Inadequate Tools


Saturday morning, we set off to build a fence for one of the schools where we had ministered. We ate a hardy breakfast and then enthusiastically began the work project. What you might not realize though is that some of the biggest challenges in developing countries are the little things… In this instance, inadequate tools.


Our contacts do a really wonderful job of communicating ahead of time that all the supplies should be ready before our team arrives. What sometimes goes amiss is a local construction organizer’s idea of exactly what is needed. They are not blessed to have access to the same tools we do in the US, and, even when they are, the local fence-building experts sometimes have different ideas than we do…


In this instance, our task involved digging twenty fence post holes and then stringing wire between the posts. Our tools included 20 pound iron rods (instead of shovels!), old sheet metal and rusty wire. They also planned for us to scavenge rocks from the area to fill in the holes around the posts (instead of pouring concrete). Obviously, we had to be flexible and improvise!


You might be thinking, “I see an easy solution… just go to the store, buy all the right stuff, and do the project the RIGHT way.” But, that is somewhat culturally insensitive. It’s actually pretty easy to offend locals by suggesting that we know better than they do or by replacing supplies they worked hard to gather with our “better” supplies. As missionaries, we have to learn that some things are not wrong, just different. We have to adapt and be flexible and prioritize relationships that lead to Gospel opportunities over other things we value like efficiency and productivity. This requires a certain amount of mental fortitude!!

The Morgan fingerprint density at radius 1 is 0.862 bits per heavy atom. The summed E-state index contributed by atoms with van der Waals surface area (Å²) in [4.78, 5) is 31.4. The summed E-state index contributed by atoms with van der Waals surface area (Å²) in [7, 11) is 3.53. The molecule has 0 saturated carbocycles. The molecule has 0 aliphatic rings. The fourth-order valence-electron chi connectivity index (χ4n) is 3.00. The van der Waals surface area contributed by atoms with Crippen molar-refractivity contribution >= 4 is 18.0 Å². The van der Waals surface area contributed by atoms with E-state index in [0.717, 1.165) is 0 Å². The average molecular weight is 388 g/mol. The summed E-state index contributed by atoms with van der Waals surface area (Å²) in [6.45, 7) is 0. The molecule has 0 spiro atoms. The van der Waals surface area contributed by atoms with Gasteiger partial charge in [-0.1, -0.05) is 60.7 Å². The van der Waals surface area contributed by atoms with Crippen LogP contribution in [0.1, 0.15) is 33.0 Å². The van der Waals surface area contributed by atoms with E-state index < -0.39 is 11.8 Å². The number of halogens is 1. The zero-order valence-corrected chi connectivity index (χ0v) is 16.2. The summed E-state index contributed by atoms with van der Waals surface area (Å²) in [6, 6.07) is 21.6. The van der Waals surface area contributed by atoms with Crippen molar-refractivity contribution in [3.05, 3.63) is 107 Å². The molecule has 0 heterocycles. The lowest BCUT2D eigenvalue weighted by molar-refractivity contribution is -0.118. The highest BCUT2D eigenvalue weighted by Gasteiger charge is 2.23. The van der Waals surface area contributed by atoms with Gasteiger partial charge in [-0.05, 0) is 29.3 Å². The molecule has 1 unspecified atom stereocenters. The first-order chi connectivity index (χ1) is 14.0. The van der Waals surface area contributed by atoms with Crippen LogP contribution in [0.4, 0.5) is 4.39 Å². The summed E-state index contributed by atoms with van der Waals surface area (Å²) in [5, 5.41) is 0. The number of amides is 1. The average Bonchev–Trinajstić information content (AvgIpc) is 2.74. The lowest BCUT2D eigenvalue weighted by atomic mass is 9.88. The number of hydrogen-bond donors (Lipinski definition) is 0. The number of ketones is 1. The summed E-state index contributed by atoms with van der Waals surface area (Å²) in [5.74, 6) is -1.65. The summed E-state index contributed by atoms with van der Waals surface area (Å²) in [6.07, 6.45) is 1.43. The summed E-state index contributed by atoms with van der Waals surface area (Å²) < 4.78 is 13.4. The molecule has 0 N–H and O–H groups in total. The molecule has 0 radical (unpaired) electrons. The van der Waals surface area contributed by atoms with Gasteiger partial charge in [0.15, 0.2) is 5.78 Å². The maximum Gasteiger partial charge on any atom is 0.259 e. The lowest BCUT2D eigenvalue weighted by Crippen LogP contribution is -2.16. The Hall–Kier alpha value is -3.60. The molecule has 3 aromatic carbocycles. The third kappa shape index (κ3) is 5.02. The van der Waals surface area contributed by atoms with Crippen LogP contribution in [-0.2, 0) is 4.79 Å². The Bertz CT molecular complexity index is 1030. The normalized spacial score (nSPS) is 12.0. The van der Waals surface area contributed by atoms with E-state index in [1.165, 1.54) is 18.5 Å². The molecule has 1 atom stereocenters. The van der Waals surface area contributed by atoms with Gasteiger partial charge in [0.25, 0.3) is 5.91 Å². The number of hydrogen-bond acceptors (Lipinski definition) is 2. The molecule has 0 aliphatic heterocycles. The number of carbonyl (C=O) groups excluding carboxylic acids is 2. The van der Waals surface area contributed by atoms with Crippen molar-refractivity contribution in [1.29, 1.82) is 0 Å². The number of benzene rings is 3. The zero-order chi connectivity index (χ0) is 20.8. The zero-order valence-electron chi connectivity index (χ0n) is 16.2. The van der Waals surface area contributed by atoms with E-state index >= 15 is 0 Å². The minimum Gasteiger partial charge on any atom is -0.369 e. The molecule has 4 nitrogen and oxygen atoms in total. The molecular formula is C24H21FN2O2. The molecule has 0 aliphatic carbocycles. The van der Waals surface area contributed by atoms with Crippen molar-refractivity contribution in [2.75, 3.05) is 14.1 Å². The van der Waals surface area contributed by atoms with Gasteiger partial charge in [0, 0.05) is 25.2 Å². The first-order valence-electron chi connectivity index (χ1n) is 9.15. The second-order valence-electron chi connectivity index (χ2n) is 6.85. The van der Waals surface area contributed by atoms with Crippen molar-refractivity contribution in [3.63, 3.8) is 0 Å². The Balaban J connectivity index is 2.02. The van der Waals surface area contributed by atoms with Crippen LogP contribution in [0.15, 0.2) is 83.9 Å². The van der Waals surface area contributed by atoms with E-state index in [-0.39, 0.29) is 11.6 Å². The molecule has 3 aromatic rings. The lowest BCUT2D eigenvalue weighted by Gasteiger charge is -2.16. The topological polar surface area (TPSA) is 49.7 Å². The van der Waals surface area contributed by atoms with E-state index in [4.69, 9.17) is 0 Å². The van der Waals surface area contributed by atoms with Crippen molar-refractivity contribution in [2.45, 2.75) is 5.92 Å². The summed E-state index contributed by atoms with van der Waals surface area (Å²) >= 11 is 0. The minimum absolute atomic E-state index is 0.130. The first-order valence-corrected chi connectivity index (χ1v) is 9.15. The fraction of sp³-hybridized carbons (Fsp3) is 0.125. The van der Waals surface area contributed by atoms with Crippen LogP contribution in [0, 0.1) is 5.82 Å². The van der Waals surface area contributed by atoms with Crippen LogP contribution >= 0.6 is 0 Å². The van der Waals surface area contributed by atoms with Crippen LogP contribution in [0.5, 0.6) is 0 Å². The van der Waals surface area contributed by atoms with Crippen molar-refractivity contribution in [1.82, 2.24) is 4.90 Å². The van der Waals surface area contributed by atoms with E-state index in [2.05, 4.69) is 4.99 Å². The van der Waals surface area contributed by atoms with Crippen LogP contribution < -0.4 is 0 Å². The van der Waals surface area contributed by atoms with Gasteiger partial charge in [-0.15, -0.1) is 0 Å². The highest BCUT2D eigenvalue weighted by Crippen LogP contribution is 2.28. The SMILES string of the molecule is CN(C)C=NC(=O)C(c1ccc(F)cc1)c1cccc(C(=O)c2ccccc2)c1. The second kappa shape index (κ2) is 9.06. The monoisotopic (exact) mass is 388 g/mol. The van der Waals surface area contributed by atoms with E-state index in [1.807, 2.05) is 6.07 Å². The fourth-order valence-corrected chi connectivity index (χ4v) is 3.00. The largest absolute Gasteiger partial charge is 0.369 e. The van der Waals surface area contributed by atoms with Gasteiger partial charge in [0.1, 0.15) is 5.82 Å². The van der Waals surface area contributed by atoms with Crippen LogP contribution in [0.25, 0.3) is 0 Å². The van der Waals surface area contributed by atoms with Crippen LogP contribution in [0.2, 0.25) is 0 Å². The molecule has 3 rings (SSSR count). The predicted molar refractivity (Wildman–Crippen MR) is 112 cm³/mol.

Eventually, we began taking shifts with the exhausting work, and people from the community joined in to help. It was a long, hard day, but we’re trusting God that our faithfulness in the small things will be used to open BIG doors for the Gospel.


In fact, we were really encouraged later in the week when we visited a different school. There, we discovered that  RIM team had come in March and painted the building, chopped down a dead tree, and cleared land for a safe play area for students. Because of that team’s hard work, our team was allowed to visit the school, perform our drama and share the Gospel. Their labor paved the way for us to see students’ salvations.


Please pray that our work with the fence lays an equally good foundation for future mission teams to this area!